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Reality (TV) sets in for Beverly Hills

On Location

September 04, 2012|By Richard Verrier
  • Kyle Richards, left, Taylor Armstrong and Adrienne Maloof in a scene from "The Real Housewives of Beverly Hills."
Kyle Richards, left, Taylor Armstrong and Adrienne Maloof in a scene from… (Evans Vestal Ward / Bravo )

Beverly Hills conjures up many images: expensive boutiques, tony restaurants and mansions owned by the rich and famous.

It’s also fast becoming known for something decidedly less glamorous: reality TV.

The affluent community on the Westside of Los Angeles County has evolved into a haven for at least a dozen shows probing the lives of basketball wives, Hollywood executives, overworked nannies, pawn shop owners, chefs and celebrities. There’s even a foreign-based reality series about two French girls living in L.A.

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Last year alone, the city issued 142 permits for reality TV shows, about twice the level in 2008, according to the city of Beverly Hills.

Some of the city’s most popular spots for filming include the swank shopping strip Rodeo Drive, where the series “Shahs of Sunset” often shoots; Coldwater Canyon Park, a location used by “Beverly Hills Nannies”; and restaurants such as Coupa Cafe on Canon Drive, a favorite of “Basketball Wives,” and Villa Blanca, whose owner is one of the characters on “The Real Housewives of Beverly Hills.” Other productions frequently hosted by the city include “Keeping Up With the Kardashians” and “Married To Jonas,” based on musical artist Kevin Jonas.

Film officials aren’t sure why Beverly Hills has become such a magnet for reality fare, but they have been pleasantly surprised by the upswing in production.

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Although reality TV shows operate on low budgets and employ small crews (often less than a dozen people), the activity is nonetheless welcome. Like other cities, Beverly Hills has seen a falloff in production of feature films and one-hour dramas because so much work has migrated to other states and to Canada.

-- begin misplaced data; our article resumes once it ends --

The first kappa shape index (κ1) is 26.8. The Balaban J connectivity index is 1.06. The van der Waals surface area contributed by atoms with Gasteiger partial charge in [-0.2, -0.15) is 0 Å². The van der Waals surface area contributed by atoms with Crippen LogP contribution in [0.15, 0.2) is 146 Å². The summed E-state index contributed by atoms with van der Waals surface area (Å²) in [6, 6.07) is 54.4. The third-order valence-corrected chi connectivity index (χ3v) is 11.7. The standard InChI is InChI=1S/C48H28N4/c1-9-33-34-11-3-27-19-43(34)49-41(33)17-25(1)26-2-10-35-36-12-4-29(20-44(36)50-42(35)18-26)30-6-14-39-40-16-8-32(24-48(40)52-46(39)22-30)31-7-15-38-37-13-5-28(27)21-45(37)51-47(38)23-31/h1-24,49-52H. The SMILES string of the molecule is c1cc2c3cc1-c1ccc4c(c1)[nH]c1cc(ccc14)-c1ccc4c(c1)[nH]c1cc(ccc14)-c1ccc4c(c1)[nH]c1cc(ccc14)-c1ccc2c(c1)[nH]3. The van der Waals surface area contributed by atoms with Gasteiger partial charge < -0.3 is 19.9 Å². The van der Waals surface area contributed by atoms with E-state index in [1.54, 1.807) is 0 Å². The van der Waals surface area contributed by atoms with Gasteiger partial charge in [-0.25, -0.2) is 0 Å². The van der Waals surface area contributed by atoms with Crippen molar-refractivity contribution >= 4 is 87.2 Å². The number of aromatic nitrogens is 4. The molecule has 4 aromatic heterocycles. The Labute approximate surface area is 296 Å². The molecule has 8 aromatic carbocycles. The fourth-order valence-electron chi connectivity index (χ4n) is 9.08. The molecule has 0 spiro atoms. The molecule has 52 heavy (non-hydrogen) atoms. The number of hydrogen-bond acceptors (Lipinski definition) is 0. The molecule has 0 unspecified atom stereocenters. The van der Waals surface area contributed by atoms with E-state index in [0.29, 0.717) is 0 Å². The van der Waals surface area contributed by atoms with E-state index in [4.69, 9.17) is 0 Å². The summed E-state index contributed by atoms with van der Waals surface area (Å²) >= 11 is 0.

“Beverly Hills represents world-class shopping, the finest restaurants and hotels, and has an image of glamor and success that makes a very a desirable location for reality television series,” said Benita Miller, special events and filming supervisor for Beverly Hills. Some of the city’s landmarks, particularly the well-known brown-crescent Beverly Hills shield signs, require special permission from the city to film. The producers of “Beverly Hills Nannies” were recently turned down by the city when they requested to film the sign for one episode.

Producers say the privileged lifestyle represented by Beverly Hills makes it an inherently popular setting for television viewers.

“We felt there has always been an interesting and sexy allure to Beverly Hills and we wanted to capitalize on that,’’ said Doug Ross, president Evolution Media and executive producer of “The Real Housewives of Beverly Hills” and “Beverly Hills Nannies. “It means glamor, class, wealth, a sort of posh lifestyle where life is easy.... It’s what all of America aspires to be.”

Jonathan Koch, executive producer of “Beverly Hills Pawn,” a new series that profiles a high-end pawn shop called “The Dina Collection” on S. Beverly Drive, says the city’s mythology has a unique appeal.

“Beverly Hills is one of the most famous cities in the world and it represents a demographic that has proven to be quite interesting,’’ he said. “Beverly Hills has its own character and that’s why people obviously and consistently seek out shows based on Beverly Hills.”

Though the reality shoots aren’t a big revenue generator for Beverly Hills -- which has a population of about 34,000 and a median income of $81,726, according to the city's website -- they do play an important role in other ways, Miller said.

“Just the visibility has been positive because these shows are seen by a large part of the population and hopefully it’s bringing some business to Beverly Hills,’’  she said.

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